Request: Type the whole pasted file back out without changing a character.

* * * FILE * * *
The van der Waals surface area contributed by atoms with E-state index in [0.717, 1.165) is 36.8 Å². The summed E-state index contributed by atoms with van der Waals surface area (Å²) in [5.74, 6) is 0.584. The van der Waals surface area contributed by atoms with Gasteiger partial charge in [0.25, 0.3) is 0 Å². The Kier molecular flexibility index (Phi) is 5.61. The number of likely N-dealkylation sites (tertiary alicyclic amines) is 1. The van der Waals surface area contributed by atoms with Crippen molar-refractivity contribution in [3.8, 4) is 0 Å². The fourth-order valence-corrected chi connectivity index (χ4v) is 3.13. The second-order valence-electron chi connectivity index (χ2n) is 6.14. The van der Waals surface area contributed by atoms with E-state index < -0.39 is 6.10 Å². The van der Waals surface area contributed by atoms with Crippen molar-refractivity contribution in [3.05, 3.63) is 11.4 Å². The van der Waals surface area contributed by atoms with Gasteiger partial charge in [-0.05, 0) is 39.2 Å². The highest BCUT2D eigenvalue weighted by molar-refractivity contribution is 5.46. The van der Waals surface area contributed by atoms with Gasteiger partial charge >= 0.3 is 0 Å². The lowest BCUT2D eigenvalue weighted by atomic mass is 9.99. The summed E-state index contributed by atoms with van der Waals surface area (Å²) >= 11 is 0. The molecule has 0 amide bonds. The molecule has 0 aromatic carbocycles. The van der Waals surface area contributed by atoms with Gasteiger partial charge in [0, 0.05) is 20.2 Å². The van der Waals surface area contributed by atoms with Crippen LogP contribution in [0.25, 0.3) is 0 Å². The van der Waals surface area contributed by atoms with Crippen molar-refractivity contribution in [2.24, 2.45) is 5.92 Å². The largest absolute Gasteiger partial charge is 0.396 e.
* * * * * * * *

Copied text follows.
The van der Waals surface area contributed by atoms with E-state index in [0.717, 1.165) is 36.8 Å². The summed E-state index contributed by atoms with van der Waals surface area (Å²) in [5.74, 6) is 0.584. The van der Waals surface area contributed by atoms with Gasteiger partial charge in [0.25, 0.3) is 0 Å². The Kier molecular flexibility index (Phi) is 5.61. The number of likely N-dealkylation sites (tertiary alicyclic amines) is 1. The van der Waals surface area contributed by atoms with Crippen molar-refractivity contribution in [3.8, 4) is 0 Å². The fourth-order valence-corrected chi connectivity index (χ4v) is 3.13. The second-order valence-electron chi connectivity index (χ2n) is 6.14. The van der Waals surface area contributed by atoms with E-state index < -0.39 is 6.10 Å². The van der Waals surface area contributed by atoms with Crippen molar-refractivity contribution in [3.05, 3.63) is 11.4 Å². The van der Waals surface area contributed by atoms with Gasteiger partial charge in [-0.05, 0) is 39.2 Å². The highest BCUT2D eigenvalue weighted by molar-refractivity contribution is 5.46. The van der Waals surface area contributed by atoms with Gasteiger partial charge >= 0.3 is 0 Å². The lowest BCUT2D eigenvalue weighted by atomic mass is 9.99. The summed E-state index contributed by atoms with van der Waals surface area (Å²) >= 11 is 0. The molecule has 0 amide bonds. The molecule has 0 aromatic carbocycles. The van der Waals surface area contributed by atoms with Gasteiger partial charge in [0, 0.05) is 20.2 Å². The van der Waals surface area contributed by atoms with Crippen LogP contribution in [0.25, 0.3) is 0 Å². The van der Waals surface area contributed by atoms with Crippen molar-refractivity contribution in [2.24, 2.45) is 5.92 Å². The largest absolute Gasteiger partial charge is 0.396 e.